Saturday, November 14, 2009

"They're back!": patenting sports moves

Just when you thought law reviews were getting safe, the Santa Clara Computer & High Tech. Law Journal published : IT'S YOUR TURN, BUT IT'S MY MOVE: INTELLECTUAL PROPERTY PROTECTION FOR SPORTS "MOVES" [25 Santa Clara Computer & High Tech. L.J. 765 ]

The beginning "bio" reveals the "back to the 90's" flavor: At the time this article was written, F. Scott Kieff was an associate in the New York office of the law firm of Pennie & Edmonds, Robert G. Kramer was an associate in the firm's Washington DC office, and Robert M. Kunstadt was a partner in the firm's New York office. The authors gratefully acknowledge the support of their former colleagues in the Pennie & Edmonds firm, especially former Senior Partner S. Leslie Misrock, whose wonderfully creative insight inspired playful efforts such as this article. Presently, Robert G. Kramer and Robert M. Kunstadt are practicing law in California and New York, respectively, and F. Scott Kieff is Professor at Washington University School of Law and School of Medicine Department of Neurosurgery and Senior Fellow at Stanford University's Hoover Institution on War, Revolution, and Peace.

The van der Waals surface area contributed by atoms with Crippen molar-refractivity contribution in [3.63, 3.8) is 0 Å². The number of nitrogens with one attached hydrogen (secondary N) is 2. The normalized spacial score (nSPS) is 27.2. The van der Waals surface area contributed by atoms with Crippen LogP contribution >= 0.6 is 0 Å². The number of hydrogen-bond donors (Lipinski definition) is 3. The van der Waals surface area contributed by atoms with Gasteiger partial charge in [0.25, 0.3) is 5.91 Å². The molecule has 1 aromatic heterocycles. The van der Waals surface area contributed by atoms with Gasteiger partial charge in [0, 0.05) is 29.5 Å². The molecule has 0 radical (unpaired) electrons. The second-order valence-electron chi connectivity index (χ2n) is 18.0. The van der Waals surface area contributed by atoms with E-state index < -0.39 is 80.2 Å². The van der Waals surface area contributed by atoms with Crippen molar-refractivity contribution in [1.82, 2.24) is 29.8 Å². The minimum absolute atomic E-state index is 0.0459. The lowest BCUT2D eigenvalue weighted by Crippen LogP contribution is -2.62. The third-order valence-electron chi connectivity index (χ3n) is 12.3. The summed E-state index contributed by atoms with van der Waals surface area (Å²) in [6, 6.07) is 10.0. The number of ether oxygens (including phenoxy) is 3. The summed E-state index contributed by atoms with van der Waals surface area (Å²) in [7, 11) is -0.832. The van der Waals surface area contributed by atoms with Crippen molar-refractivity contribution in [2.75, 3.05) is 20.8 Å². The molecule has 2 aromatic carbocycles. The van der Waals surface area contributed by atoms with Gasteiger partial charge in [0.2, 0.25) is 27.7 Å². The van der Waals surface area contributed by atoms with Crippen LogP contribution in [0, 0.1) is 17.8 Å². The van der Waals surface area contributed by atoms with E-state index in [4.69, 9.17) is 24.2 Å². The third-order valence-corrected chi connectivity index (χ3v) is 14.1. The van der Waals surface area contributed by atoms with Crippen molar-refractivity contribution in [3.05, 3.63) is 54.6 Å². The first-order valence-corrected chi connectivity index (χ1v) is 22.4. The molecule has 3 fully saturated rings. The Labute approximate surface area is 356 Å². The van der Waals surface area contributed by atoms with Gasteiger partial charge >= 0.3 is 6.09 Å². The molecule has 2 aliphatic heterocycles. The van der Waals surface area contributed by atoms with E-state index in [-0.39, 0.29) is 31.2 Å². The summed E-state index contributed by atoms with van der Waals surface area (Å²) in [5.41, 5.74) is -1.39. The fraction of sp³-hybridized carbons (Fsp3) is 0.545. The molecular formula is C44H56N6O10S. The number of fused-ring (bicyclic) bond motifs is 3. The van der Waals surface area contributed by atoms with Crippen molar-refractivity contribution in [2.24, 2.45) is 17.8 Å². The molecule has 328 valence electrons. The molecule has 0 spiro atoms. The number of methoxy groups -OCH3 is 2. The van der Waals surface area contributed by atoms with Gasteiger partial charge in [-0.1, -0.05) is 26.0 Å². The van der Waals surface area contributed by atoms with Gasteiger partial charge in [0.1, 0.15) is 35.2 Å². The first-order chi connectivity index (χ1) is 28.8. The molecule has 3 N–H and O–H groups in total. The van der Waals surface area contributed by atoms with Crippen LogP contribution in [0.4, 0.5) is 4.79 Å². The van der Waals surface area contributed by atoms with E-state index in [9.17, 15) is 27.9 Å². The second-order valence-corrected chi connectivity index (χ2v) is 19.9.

IPBiz had alluded to the "sports moves" business previously:

Patents on sport moves... reprised
[from 2005: Reprising Robert Kunstadt's efforts of the mid-1990s, attorney John Farmer writes about the possibility of patents on sport moves (...)}

Michael Crichton assails Metabolite case but ignores the academic connection


Do law review authors really care about changing the law?

Also, within the Santa Clara article:

Finally, the right to exclude others that is at the core of the patent right does not require that there be any exclusion. Many patentees choose to offer broad based non-exclusive licenses to anyone interested in paying a nominal fee. This licensing strategy is common in the biomedical community for basic inventions. For example, the Columbia University patents on transforming cells with foreign DNA n43 and the Stanford University patents on recombinant DNA n44 have been available for licensing by just about anyone and the fees are commensurate with the intended use: low for academic use and high for commercial use. n45 The universities that own these patents can use the revenues to fund new research. Similarly, a public spirited [p. 776] sports champion might offer a non-exclusive license at varying rates and donate the proceeds to a charity such as the U.S. Olympic Team.


They're back....


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